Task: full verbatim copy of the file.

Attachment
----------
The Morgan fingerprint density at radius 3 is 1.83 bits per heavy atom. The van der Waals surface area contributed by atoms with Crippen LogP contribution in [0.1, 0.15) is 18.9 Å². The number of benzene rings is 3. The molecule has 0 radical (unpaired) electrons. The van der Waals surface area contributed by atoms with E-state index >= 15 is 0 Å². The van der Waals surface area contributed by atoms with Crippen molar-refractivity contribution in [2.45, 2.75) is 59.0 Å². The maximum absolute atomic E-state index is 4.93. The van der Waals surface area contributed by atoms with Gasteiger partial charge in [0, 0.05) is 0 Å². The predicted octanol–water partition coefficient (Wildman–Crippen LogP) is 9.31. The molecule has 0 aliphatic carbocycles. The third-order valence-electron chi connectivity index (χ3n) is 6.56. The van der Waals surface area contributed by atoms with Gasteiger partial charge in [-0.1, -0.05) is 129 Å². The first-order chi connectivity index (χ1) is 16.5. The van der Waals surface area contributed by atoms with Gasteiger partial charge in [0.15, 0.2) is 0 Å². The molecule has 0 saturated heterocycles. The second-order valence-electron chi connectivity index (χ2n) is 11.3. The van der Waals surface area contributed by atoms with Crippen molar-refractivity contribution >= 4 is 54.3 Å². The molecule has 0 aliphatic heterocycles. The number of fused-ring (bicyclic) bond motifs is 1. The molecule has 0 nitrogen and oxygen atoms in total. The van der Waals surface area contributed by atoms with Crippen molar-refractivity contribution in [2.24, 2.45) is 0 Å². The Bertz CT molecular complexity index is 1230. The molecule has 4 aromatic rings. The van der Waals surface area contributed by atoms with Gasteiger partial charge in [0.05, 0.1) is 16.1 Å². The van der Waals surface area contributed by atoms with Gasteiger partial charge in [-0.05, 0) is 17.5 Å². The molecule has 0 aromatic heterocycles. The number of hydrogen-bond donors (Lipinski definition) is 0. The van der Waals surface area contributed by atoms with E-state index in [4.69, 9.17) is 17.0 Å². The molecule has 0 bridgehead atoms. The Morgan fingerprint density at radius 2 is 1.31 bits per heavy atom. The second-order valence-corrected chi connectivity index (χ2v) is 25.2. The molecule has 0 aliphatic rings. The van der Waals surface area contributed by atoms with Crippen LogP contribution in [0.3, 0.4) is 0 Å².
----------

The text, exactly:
The Morgan fingerprint density at radius 3 is 1.83 bits per heavy atom. The van der Waals surface area contributed by atoms with Crippen LogP contribution in [0.1, 0.15) is 18.9 Å². The number of benzene rings is 3. The molecule has 0 radical (unpaired) electrons. The van der Waals surface area contributed by atoms with E-state index >= 15 is 0 Å². The van der Waals surface area contributed by atoms with Crippen molar-refractivity contribution in [2.45, 2.75) is 59.0 Å². The maximum absolute atomic E-state index is 4.93. The van der Waals surface area contributed by atoms with Gasteiger partial charge in [0, 0.05) is 0 Å². The predicted octanol–water partition coefficient (Wildman–Crippen LogP) is 9.31. The molecule has 0 aliphatic carbocycles. The third-order valence-electron chi connectivity index (χ3n) is 6.56. The van der Waals surface area contributed by atoms with Gasteiger partial charge in [-0.1, -0.05) is 129 Å². The first-order chi connectivity index (χ1) is 16.5. The van der Waals surface area contributed by atoms with Gasteiger partial charge in [0.15, 0.2) is 0 Å². The molecule has 0 saturated heterocycles. The second-order valence-electron chi connectivity index (χ2n) is 11.3. The van der Waals surface area contributed by atoms with Crippen molar-refractivity contribution >= 4 is 54.3 Å². The molecule has 0 aliphatic heterocycles. The number of fused-ring (bicyclic) bond motifs is 1. The molecule has 0 nitrogen and oxygen atoms in total. The van der Waals surface area contributed by atoms with Crippen molar-refractivity contribution in [2.24, 2.45) is 0 Å². The Bertz CT molecular complexity index is 1230. The molecule has 4 aromatic rings. The van der Waals surface area contributed by atoms with Gasteiger partial charge in [0.05, 0.1) is 16.1 Å². The van der Waals surface area contributed by atoms with Gasteiger partial charge in [-0.05, 0) is 17.5 Å². The molecule has 0 aromatic heterocycles. The number of hydrogen-bond donors (Lipinski definition) is 0. The van der Waals surface area contributed by atoms with E-state index in [4.69, 9.17) is 17.0 Å². The molecule has 0 bridgehead atoms. The Morgan fingerprint density at radius 2 is 1.31 bits per heavy atom. The second-order valence-corrected chi connectivity index (χ2v) is 25.2. The molecule has 0 aliphatic rings. The van der Waals surface area contributed by atoms with Crippen LogP contribution in [0.3, 0.4) is 0 Å².